Astronaut Chris Hadfield offers a visual tour of Earth from the International Space Station in his book of space photography, "You Are Here: Around the World in 92 Minutes," like this view stretching from Havana to Washington, D.C.
Astronaut Chris Hadfield offers a visual tour of Earth from the International Space Station in his book of space photography, "You Are Here: Around the World in 92 Minutes," like this view stretching from Havana to Washington, D.C. - 
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The sky's not the limit for Commander Chris Hadfield, a retired Canadian astronaut. For him, it's just the start of everything else.


Hadfield spent more than 150 days living in space, the bulk of it during a three-month stint at the International Space Station where six astronauts from countries all over the world live and work.

Hadfield's time in space coincided with a change in social media and communications. During his first space voyages in 1995 and 2001, there was no way for Hadfield to relay information about his experiences while in space. But, by the time he got to the ISS in 2013, improvements in technology and huge leaps in social media interaction made it possible for him to keep in touch: on Twitter, Facebook and YouTube.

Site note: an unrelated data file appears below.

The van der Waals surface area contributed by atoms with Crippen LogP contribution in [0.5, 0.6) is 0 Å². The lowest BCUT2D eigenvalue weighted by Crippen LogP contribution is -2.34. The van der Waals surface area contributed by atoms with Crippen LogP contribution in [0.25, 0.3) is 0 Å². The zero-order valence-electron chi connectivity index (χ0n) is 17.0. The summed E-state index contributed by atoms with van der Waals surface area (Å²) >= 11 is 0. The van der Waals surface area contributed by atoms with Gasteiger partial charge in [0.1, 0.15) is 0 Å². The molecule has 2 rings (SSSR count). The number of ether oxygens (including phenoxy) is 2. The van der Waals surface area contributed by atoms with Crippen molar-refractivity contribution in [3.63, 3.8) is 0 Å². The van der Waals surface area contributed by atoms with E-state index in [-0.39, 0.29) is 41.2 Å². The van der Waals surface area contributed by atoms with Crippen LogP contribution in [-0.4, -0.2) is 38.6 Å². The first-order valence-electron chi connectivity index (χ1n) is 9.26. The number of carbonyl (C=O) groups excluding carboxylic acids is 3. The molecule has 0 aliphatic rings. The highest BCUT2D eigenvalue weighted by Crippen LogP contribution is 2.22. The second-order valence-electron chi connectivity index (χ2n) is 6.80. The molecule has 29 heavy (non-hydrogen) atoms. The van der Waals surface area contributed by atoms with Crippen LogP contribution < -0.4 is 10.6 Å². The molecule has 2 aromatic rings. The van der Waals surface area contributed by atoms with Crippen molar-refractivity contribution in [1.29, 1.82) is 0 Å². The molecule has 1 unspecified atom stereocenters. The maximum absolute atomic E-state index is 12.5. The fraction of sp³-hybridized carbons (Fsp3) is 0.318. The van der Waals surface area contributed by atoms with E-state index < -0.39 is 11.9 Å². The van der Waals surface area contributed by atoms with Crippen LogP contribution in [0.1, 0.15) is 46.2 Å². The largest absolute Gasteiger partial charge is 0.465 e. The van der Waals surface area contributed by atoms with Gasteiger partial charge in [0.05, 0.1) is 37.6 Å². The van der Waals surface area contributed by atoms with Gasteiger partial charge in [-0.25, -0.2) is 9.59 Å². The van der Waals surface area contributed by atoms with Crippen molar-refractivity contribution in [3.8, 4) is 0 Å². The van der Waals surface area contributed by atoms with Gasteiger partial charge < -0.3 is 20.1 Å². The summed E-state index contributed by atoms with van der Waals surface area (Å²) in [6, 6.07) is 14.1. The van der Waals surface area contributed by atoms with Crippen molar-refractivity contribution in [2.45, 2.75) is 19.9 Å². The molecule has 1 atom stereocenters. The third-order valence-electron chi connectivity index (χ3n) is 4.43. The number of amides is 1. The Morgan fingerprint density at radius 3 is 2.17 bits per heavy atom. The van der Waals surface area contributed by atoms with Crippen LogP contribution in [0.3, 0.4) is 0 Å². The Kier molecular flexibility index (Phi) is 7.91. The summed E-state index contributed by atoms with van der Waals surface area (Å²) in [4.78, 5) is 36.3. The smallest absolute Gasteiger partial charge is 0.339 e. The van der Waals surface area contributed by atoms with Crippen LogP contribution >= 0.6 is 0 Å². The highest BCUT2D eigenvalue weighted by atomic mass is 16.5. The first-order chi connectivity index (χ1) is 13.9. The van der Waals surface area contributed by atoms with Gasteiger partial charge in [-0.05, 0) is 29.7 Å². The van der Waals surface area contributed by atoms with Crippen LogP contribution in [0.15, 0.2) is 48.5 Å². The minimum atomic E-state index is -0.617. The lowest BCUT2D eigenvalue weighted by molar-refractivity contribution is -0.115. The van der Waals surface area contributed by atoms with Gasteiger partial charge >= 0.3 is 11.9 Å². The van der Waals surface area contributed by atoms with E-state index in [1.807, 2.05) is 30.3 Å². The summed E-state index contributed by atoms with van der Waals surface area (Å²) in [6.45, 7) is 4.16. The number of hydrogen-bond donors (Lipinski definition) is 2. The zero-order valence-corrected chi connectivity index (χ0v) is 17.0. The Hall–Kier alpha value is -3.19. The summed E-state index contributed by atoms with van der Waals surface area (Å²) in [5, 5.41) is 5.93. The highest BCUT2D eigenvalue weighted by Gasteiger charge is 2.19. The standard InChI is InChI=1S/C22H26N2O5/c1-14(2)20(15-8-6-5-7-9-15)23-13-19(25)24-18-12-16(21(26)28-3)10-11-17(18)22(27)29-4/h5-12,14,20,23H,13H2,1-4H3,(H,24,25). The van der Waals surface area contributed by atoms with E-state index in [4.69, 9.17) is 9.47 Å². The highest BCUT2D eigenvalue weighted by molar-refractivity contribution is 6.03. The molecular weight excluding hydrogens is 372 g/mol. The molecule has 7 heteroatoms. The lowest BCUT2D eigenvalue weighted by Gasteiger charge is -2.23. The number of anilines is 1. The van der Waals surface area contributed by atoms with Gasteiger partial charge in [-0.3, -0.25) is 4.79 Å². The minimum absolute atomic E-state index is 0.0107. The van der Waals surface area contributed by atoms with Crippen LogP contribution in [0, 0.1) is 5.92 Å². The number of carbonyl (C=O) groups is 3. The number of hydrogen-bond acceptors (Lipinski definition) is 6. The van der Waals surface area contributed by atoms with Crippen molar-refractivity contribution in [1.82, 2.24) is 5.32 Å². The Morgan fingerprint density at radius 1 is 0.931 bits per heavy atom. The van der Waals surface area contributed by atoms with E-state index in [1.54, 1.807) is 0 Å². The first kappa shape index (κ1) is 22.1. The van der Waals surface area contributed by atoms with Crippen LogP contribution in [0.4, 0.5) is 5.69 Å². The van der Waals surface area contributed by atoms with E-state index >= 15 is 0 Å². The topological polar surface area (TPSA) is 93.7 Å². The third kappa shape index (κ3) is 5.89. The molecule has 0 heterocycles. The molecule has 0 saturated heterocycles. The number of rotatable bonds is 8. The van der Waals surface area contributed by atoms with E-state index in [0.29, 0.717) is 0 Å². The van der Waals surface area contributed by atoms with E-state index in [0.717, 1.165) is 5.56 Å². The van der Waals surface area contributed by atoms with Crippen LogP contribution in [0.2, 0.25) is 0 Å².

Hadfield says when it comes to living in space, there has been significant change. People from 15 different countries left Earth in November of 2000.

"For the last 14 years, we have permanently been living off the planet, and when I say we, I mean humanity," he says. "Once you start permanently settling somewhere, then it really just becomes a new part of human culture."

That culture is still in early development, but it is growing as more stories start coming back from space. The ISS, for instance, is now home to a guitar and an espresso machine. Astronauts are becoming more accustomed to sending videos home, and telling people on Earth about their out-of-this-world lives. Soon, space culture will include an album of folk music Hadfield recorded in space.

He compares space exploration to early settlers of undiscovered continents.

"When the first settlers came across the Bering Strait 20,000 years ago from Asia, their culture changed the place and defined the people themselves, and we're just getting into that stage of leaving Earth in space," he says.

So where to next from the ISS?

"It will go eventually from the space station to the moon, over the next few generations, and from the moon eventually to Mars, just as we've spread over the whole surface of the Earth," Hadfield says.